Something plainly went wrong with What We Do in the Shadows: the film turned out great. The concept – a cadre of vampires from varying ages room together and struggle to adapt to the norms of modern life – is so high that it ought to lose oxygen in five minutes and induce rigor mortis. The also-concept is even worse: What We Do in the Shadows is a mockumentary, the hoariest cliché of the decade following television’s inability to put the format to rest post-The Office, a fact that allows the film to exploit the increasingly aesthetic-less handheld camera more common every year these days. I don’t know that Jemaine Clement and Taika Waititi, who co-direct and co-write, single-handedly save the whole trend from a way-past-due stake in the heart, but bless them for trying. What We Do in the Shadows ought to be a mere parlour trick, but in practice it is much closer to a satanically devious nocturnal charmer.
First things first: What We Do in the Shadows actually applies the scrappy inadequacy and frivolousness of hand-held DIY camera for artistic contrast, rather than simply because it cuts costs. Slathered in monumentally Gothic mise-en-scene, the film is set in an apartment boasting a hundred caskets of vampire lore all cluttered together as if a tornado ran through the various stages of vampire history and set everything down in one place. The look of the film is profoundly weighty, suffused in thick, opaque make-up, luxuriantly baroque costuming and gravid set-design as labyrinthine and complex as any vampire film released in modern times (Hammer Horror is a significant point of reference). Yet the lumbering ostentatious ornaments of the design, seemingly stuck in time for centuries, are cut through by the punchy, spiky immediacy of the present-tense camera. In this context, the freewheeling nature of the handheld camera is disconcertingly bracing; it feels wrong, and downright heretical far more like we are peeking into a closed-off secret society we ought not understand with human eyes.
The morbid, hanging-down dread of the sepulcher visual sense is teased at every turn. Do the vampires really need all the bloody icons of dismemberment, the film asks, or are they just trying to impress the neighbors? It is an altogether betwixt, bewitching visual sense unlike anything in memory, and it proves that Clement – on sabbatical from his day job as one half of the TV and music worshiping Flight of the Conchords – knows his way around the cinematic lens as well as the guitar fret and the stumbled line reading. It is as if the film – in mixing and matching its vampire lore with all abandon – is letting us know the lore game is all a little artificial and silly to begin with.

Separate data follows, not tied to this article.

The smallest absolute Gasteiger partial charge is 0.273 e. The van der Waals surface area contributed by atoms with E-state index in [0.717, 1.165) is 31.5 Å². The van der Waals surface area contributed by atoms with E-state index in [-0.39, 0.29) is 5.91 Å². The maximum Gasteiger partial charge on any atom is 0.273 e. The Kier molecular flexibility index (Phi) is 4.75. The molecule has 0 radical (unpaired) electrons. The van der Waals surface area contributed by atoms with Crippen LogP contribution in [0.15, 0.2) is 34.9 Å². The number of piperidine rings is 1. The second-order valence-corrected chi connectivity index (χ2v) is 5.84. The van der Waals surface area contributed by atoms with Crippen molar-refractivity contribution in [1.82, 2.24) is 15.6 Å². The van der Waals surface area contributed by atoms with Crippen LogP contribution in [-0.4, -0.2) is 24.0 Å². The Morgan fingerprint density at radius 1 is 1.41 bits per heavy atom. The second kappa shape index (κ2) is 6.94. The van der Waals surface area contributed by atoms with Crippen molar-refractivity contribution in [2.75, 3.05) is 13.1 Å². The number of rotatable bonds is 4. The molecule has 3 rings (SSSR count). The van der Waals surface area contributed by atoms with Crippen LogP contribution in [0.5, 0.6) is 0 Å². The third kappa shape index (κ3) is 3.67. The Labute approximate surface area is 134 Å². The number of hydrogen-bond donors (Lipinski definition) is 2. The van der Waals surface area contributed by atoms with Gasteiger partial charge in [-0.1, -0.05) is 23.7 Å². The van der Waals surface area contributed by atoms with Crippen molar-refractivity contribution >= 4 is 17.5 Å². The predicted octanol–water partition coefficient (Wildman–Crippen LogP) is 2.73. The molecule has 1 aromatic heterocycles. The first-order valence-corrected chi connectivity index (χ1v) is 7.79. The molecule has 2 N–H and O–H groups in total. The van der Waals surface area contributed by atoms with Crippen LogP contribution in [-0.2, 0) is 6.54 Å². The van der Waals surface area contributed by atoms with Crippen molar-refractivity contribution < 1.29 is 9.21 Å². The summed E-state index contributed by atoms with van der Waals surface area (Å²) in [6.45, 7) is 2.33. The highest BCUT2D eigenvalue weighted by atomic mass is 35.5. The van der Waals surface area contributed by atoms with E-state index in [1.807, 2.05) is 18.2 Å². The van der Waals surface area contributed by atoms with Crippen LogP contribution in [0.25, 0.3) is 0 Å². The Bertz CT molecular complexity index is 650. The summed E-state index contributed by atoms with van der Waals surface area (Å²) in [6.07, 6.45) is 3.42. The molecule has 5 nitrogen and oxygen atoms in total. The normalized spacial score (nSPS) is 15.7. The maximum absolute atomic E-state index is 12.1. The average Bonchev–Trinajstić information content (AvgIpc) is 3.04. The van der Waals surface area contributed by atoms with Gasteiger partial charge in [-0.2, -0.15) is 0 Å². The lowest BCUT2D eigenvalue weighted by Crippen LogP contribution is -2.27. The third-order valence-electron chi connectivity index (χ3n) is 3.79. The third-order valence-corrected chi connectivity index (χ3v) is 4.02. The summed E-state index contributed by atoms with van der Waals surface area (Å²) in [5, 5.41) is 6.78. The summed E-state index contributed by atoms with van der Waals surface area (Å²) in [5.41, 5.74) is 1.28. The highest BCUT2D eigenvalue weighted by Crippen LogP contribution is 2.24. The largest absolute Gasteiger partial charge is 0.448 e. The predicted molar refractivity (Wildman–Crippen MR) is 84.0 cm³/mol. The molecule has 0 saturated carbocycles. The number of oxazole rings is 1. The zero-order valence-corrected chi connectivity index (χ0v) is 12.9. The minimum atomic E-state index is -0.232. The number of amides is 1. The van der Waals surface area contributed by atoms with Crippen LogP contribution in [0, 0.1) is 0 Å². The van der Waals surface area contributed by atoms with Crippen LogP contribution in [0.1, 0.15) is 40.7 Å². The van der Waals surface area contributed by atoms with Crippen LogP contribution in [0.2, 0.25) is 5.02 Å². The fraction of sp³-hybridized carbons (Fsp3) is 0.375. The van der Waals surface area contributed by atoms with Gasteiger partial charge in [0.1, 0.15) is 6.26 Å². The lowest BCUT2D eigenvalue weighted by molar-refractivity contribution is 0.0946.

Enough about my ever-present quest for comedies that actually rely on mise-en-scene as a pillar of laughter (an endangered species in the anemic modern era), for Flight of the Conchords is a deliciously nasty, uncomfortable work of cinematic writing and acting as well as a genuine feat of production design. The conceit – vampires struggling to find love and belonging in today’s on-the-go society – not only avoids the arid expectations it provokes, but it induces a surprising pathos as well. Mockery abounds, but the film tickles the ribs because it bruises too.
Watching the everyday pitfalls and melancholy embarrassments of its three protagonists – Viago (Waititi), the most mild-mannered and mature at age 379, Vladislav (Clement), cantankerous and barbarically over-the-hill at age 862, and Deacon (Jonathan Brugh), a hotheaded Tybalt at a brisk 183 – induces pity and shame as well as humor. Although Clement and Waititi never pull their punches in having fun with the characters’ failures, they never look down on the characters; there lies a bizarre empathy at the core of the film, if not quite a sympathy, with the vampires. If all vampire fiction, and all horror fiction, is in some way a tacit adventure into the catacombs of everyday horror in human life, most vampire films today attempt to apply the vampire lore to tragedies of carnal wont and romantic wayward tragedy. We tend to depict vampires as we want ourselves to be, but in depicting them as we are – laughable, probably pitiful beings at the core – What We Are in the Shadows finds a new vein to suckle.
Still, Shadows is predominantly and primarily in the business of venomous, victim-filled humor, and it would seem that business is booming. Clement and Waititi especially have a natural ear for uncomfortable slantwise line readings just eerily off of our natural understanding of cadence and rhythm. The script itself is bursting with unstressed, almost laconic observations about vampire life – peacocking is twice as distressed for vampires as it is for your average neighborhood misogynist, for instance – that generate laughter precisely because of how fleeting and improvisational they are. Plus, through it all, it seems as though Clement and Waititi are in on the joke that all of this “vampires as symbols for human crises” shenanigans is old hat by now. They don’t rest on reminding us how the vampires are really us; they simply show us vampires, and we fill in the gaps. It’s a neat trick, and if you find yourself pouring one out for Viago’s sensible Susan routine as he struggles to find meaning around his impulsive roommates, well you aren’t alone when you feel not only undead, but unheard, around others.